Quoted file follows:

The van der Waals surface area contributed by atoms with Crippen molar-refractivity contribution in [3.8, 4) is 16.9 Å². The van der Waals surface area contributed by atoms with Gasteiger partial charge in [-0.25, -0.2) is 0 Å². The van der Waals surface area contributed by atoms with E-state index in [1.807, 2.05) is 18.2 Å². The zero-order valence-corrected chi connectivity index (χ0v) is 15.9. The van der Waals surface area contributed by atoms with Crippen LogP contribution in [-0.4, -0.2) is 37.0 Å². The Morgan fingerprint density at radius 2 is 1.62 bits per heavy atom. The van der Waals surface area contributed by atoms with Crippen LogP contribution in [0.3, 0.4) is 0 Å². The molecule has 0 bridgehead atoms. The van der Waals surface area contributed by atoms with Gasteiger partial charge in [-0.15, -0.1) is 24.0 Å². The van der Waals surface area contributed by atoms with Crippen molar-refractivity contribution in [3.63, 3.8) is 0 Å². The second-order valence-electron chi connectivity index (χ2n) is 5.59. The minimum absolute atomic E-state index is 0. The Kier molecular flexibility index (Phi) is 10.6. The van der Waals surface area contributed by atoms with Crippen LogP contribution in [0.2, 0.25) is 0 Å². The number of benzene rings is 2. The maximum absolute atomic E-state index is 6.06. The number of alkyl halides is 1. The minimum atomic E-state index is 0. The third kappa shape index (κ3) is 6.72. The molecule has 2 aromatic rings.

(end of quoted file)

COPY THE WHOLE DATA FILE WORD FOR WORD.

The van der Waals surface area contributed by atoms with Crippen molar-refractivity contribution in [3.8, 4) is 16.9 Å². The van der Waals surface area contributed by atoms with Gasteiger partial charge in [-0.25, -0.2) is 0 Å². The van der Waals surface area contributed by atoms with E-state index in [1.807, 2.05) is 18.2 Å². The zero-order valence-corrected chi connectivity index (χ0v) is 15.9. The van der Waals surface area contributed by atoms with Crippen LogP contribution in [-0.4, -0.2) is 37.0 Å². The Morgan fingerprint density at radius 2 is 1.62 bits per heavy atom. The van der Waals surface area contributed by atoms with Crippen LogP contribution in [0.3, 0.4) is 0 Å². The molecule has 0 bridgehead atoms. The van der Waals surface area contributed by atoms with Gasteiger partial charge in [-0.15, -0.1) is 24.0 Å². The van der Waals surface area contributed by atoms with Crippen molar-refractivity contribution in [3.63, 3.8) is 0 Å². The second-order valence-electron chi connectivity index (χ2n) is 5.59. The minimum absolute atomic E-state index is 0. The Kier molecular flexibility index (Phi) is 10.6. The van der Waals surface area contributed by atoms with Crippen LogP contribution in [0.2, 0.25) is 0 Å². The number of benzene rings is 2. The maximum absolute atomic E-state index is 6.06. The number of alkyl halides is 1. The minimum atomic E-state index is 0. The third kappa shape index (κ3) is 6.72. The molecule has 2 aromatic rings.